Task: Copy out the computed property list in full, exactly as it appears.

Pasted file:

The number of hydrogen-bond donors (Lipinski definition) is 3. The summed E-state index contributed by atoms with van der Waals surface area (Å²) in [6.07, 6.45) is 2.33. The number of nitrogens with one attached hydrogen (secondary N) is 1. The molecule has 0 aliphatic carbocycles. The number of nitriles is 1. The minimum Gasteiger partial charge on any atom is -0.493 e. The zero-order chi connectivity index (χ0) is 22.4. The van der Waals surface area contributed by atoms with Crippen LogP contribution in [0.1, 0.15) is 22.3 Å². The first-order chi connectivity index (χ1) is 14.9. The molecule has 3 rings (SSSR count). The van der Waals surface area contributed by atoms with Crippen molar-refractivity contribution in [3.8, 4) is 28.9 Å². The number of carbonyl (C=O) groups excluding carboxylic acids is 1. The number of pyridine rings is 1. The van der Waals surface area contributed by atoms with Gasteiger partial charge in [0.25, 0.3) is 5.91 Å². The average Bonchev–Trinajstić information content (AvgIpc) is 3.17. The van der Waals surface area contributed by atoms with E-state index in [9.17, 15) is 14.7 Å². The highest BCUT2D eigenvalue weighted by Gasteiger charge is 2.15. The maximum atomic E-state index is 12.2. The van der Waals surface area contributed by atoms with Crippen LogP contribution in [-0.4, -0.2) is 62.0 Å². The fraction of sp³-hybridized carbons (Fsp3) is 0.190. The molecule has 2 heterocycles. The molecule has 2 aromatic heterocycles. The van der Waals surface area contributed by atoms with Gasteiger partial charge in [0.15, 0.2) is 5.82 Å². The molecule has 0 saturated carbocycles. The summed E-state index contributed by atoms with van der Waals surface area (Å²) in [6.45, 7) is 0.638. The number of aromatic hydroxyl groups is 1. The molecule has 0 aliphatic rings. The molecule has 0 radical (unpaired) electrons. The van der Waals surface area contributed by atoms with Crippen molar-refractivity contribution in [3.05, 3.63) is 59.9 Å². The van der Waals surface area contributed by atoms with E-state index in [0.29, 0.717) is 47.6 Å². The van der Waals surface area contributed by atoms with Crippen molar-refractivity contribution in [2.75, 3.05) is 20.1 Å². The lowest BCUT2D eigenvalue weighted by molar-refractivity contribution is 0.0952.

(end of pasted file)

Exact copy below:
The number of hydrogen-bond donors (Lipinski definition) is 3. The summed E-state index contributed by atoms with van der Waals surface area (Å²) in [6.07, 6.45) is 2.33. The number of nitrogens with one attached hydrogen (secondary N) is 1. The molecule has 0 aliphatic carbocycles. The number of nitriles is 1. The minimum Gasteiger partial charge on any atom is -0.493 e. The zero-order chi connectivity index (χ0) is 22.4. The van der Waals surface area contributed by atoms with Crippen LogP contribution in [0.1, 0.15) is 22.3 Å². The first-order chi connectivity index (χ1) is 14.9. The molecule has 3 rings (SSSR count). The van der Waals surface area contributed by atoms with Crippen molar-refractivity contribution in [3.8, 4) is 28.9 Å². The number of carbonyl (C=O) groups excluding carboxylic acids is 1. The number of pyridine rings is 1. The van der Waals surface area contributed by atoms with Gasteiger partial charge in [0.25, 0.3) is 5.91 Å². The average Bonchev–Trinajstić information content (AvgIpc) is 3.17. The van der Waals surface area contributed by atoms with E-state index in [9.17, 15) is 14.7 Å². The highest BCUT2D eigenvalue weighted by Gasteiger charge is 2.15. The maximum atomic E-state index is 12.2. The van der Waals surface area contributed by atoms with Crippen LogP contribution in [-0.4, -0.2) is 62.0 Å². The fraction of sp³-hybridized carbons (Fsp3) is 0.190. The molecule has 2 heterocycles. The molecule has 2 aromatic heterocycles. The van der Waals surface area contributed by atoms with Gasteiger partial charge in [0.15, 0.2) is 5.82 Å². The molecule has 0 saturated carbocycles. The summed E-state index contributed by atoms with van der Waals surface area (Å²) in [6.45, 7) is 0.638. The number of aromatic hydroxyl groups is 1. The molecule has 0 aliphatic rings. The molecule has 0 radical (unpaired) electrons. The van der Waals surface area contributed by atoms with Crippen molar-refractivity contribution in [3.05, 3.63) is 59.9 Å². The van der Waals surface area contributed by atoms with E-state index in [0.29, 0.717) is 47.6 Å². The van der Waals surface area contributed by atoms with Crippen molar-refractivity contribution in [2.75, 3.05) is 20.1 Å². The lowest BCUT2D eigenvalue weighted by molar-refractivity contribution is 0.0952.